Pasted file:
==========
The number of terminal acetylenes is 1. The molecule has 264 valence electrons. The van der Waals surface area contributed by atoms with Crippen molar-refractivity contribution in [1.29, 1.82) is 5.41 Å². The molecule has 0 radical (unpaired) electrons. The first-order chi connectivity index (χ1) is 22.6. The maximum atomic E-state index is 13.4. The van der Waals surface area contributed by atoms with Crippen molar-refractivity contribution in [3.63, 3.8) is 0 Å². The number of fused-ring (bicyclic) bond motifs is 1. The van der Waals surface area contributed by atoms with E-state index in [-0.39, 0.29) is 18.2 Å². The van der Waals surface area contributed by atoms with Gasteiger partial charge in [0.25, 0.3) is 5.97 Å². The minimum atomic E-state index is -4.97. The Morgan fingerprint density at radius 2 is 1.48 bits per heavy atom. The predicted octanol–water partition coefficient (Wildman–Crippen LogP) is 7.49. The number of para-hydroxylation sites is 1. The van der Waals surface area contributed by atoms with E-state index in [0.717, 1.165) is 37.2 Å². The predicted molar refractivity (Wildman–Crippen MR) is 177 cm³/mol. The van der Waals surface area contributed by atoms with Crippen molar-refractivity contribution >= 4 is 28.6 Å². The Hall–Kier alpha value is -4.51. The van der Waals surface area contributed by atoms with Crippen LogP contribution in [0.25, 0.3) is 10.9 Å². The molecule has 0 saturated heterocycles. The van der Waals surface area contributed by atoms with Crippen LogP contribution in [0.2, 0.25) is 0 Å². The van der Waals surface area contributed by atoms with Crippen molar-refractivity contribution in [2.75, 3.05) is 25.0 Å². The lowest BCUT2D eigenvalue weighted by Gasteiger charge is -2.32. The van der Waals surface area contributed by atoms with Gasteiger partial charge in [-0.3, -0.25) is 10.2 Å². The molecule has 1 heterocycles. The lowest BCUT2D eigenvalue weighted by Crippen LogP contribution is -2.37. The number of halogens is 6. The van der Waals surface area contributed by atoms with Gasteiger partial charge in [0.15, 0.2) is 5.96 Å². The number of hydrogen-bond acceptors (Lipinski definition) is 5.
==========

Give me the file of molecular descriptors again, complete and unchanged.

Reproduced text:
The number of terminal acetylenes is 1. The molecule has 264 valence electrons. The van der Waals surface area contributed by atoms with Crippen molar-refractivity contribution in [1.29, 1.82) is 5.41 Å². The molecule has 0 radical (unpaired) electrons. The first-order chi connectivity index (χ1) is 22.6. The maximum atomic E-state index is 13.4. The van der Waals surface area contributed by atoms with Crippen molar-refractivity contribution in [3.63, 3.8) is 0 Å². The number of fused-ring (bicyclic) bond motifs is 1. The van der Waals surface area contributed by atoms with E-state index in [-0.39, 0.29) is 18.2 Å². The van der Waals surface area contributed by atoms with Gasteiger partial charge in [0.25, 0.3) is 5.97 Å². The minimum atomic E-state index is -4.97. The Morgan fingerprint density at radius 2 is 1.48 bits per heavy atom. The predicted octanol–water partition coefficient (Wildman–Crippen LogP) is 7.49. The number of para-hydroxylation sites is 1. The van der Waals surface area contributed by atoms with E-state index in [0.717, 1.165) is 37.2 Å². The predicted molar refractivity (Wildman–Crippen MR) is 177 cm³/mol. The van der Waals surface area contributed by atoms with Crippen molar-refractivity contribution >= 4 is 28.6 Å². The Hall–Kier alpha value is -4.51. The van der Waals surface area contributed by atoms with Crippen LogP contribution in [0.25, 0.3) is 10.9 Å². The molecule has 0 saturated heterocycles. The van der Waals surface area contributed by atoms with Crippen LogP contribution in [0.2, 0.25) is 0 Å². The van der Waals surface area contributed by atoms with Crippen molar-refractivity contribution in [2.75, 3.05) is 25.0 Å². The lowest BCUT2D eigenvalue weighted by Gasteiger charge is -2.32. The van der Waals surface area contributed by atoms with Gasteiger partial charge in [-0.3, -0.25) is 10.2 Å². The molecule has 1 heterocycles. The lowest BCUT2D eigenvalue weighted by Crippen LogP contribution is -2.37. The number of halogens is 6. The van der Waals surface area contributed by atoms with Gasteiger partial charge in [0.15, 0.2) is 5.96 Å². The number of hydrogen-bond acceptors (Lipinski definition) is 5.